The Pogues, Avalon, March 8, 2007
POGUE’D “Streams of Whiskey” was a statement of purpose.
The Pogues live in the moment, and last Thursday that moment lasted two hours at Avalon. It was the first of four Boston shows by the band who created the idea of Celtic punk in the mid ’80s before having to boot notorious frontman Shane MacGowan out for bad behavior. Now they seem to be back on track, or at least back in the States for a second consecutive St. Paddy’s Day reunion tour with MacGowan. They’re playing the catalogue — material from the first five albums, all recently reissued. On Thursday, that amounted to 26 songs of drink, destruction, defiance, degradation, redemption, damnation, Irish immigration, broken love, and, oh, death and glory. MacGowan, drinking wine, not whiskey, barked, smoked, sung, and hung onto the mic stand. When he stopped to chat before “Lullaby of London,” it sounded something like “Fuckin’ [unintelligible], fuckin’ [unintelligible]!”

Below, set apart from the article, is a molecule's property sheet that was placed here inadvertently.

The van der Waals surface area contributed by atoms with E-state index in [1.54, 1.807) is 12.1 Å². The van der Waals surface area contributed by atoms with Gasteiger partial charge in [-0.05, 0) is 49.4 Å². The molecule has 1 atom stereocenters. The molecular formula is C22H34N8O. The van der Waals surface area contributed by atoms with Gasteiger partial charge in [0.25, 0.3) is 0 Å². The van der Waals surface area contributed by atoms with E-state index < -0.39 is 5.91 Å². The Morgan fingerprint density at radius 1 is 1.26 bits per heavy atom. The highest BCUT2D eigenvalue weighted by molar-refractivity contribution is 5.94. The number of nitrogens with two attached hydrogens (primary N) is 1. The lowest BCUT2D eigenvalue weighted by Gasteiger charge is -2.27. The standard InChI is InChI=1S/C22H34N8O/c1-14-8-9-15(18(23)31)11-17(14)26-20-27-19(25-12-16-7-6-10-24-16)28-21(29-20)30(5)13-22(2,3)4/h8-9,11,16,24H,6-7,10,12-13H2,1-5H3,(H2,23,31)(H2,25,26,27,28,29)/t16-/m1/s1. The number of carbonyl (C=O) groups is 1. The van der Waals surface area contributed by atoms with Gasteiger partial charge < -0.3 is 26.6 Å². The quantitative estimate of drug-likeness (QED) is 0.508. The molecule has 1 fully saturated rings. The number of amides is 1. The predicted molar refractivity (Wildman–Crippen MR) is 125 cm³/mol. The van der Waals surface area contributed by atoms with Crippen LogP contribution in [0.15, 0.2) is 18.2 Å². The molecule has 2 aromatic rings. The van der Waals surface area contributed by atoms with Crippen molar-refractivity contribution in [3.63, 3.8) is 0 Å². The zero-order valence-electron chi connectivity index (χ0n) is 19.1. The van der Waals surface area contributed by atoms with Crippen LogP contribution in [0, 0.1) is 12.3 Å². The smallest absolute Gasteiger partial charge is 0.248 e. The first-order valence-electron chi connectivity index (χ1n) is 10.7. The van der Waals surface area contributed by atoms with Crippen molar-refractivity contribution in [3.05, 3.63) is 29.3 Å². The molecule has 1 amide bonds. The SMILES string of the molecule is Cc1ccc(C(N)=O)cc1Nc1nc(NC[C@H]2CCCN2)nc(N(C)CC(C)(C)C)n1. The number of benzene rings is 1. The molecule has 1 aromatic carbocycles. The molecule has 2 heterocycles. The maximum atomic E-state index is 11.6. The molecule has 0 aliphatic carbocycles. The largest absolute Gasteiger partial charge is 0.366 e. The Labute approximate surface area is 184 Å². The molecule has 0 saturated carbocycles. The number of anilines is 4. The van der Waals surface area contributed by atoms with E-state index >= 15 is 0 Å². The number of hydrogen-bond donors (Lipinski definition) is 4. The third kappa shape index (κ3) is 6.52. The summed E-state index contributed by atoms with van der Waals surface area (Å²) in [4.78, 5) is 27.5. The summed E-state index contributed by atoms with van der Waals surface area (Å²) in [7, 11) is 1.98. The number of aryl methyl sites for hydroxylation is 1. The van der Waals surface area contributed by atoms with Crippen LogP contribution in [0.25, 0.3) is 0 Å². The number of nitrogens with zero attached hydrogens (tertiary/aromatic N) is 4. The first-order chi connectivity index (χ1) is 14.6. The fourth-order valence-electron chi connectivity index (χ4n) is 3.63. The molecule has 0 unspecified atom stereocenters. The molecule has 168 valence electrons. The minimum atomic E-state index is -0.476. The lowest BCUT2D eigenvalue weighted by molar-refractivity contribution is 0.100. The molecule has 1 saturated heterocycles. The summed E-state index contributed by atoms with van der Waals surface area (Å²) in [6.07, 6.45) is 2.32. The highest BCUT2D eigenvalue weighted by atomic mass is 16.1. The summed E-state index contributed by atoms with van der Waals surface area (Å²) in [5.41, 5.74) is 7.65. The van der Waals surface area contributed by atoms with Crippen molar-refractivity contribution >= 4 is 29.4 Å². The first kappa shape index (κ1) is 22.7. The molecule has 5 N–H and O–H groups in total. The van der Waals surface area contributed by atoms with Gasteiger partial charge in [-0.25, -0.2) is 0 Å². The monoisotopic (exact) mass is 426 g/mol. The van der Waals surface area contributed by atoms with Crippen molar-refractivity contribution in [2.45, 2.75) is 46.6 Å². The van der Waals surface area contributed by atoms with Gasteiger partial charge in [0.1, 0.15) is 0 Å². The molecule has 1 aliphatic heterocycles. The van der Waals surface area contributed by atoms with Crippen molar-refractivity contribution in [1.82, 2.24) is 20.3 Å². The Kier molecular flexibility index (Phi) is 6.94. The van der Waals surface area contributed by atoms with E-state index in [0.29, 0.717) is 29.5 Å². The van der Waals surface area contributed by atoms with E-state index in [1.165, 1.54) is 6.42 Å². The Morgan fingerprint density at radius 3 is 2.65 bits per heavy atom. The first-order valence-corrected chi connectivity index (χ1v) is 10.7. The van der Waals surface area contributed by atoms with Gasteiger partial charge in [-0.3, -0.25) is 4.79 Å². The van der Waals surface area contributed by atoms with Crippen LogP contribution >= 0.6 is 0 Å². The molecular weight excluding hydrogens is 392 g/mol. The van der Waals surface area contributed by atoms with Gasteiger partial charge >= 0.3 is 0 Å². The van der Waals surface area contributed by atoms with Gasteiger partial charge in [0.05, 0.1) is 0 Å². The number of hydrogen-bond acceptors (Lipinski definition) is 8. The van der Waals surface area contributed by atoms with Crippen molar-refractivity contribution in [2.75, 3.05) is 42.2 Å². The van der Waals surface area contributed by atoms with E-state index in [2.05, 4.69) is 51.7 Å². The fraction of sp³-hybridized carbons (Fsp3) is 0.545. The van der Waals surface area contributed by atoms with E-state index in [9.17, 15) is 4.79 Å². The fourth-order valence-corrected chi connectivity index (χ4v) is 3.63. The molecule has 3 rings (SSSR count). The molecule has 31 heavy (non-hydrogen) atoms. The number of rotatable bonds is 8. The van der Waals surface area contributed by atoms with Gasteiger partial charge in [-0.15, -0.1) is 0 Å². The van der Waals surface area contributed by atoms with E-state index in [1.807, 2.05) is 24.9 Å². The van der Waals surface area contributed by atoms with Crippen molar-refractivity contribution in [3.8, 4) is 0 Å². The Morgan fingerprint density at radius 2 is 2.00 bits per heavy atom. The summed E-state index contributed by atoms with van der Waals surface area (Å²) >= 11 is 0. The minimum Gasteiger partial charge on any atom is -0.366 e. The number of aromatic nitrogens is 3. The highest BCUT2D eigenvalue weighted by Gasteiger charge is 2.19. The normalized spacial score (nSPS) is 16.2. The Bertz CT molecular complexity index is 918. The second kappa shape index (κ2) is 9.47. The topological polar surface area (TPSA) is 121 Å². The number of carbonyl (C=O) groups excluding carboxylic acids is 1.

The set opener, “Streams of Whiskey,” was a statement of purpose, with its declarative “I am going/I am going/Any which way the wind may be blowing.” The tearjerking ballad “A Pair of Brown Eyes” was one high point: the booze-and-mayhem-filled “Boys from County Hell” was another. Celebrating misbehavior, ferociously sometimes, is what the Pogues are famous for. But they’re just as well known for the lilt and lift of Terry Woods’s mandolin, Jem Finer’s banjo, James Fearnley’s accordion, and Spider Stacy’s tin whistle. That mix of punk attitude and trad Irish instrumentation may have been a novelty back in 1985; now it’s like a familiar old friend who’s come around for a drink or two.
MacGowan was in fine form. “Fuck you very much,” he said at set’s end before undercutting the insult with a friendly “Only kidding.” The band returned for two encores, playing such favorites as “Sally MacLennane,” “A Rainy Night in Soho,” and “Poor Paddy.” They wrapped up with the peppy, Mexican-flavored instrumental romp “Fiesta,” MacGowan and Stacy banging themselves on their heads with cafeteria trays. Celebration and self-flagellation — perfect.
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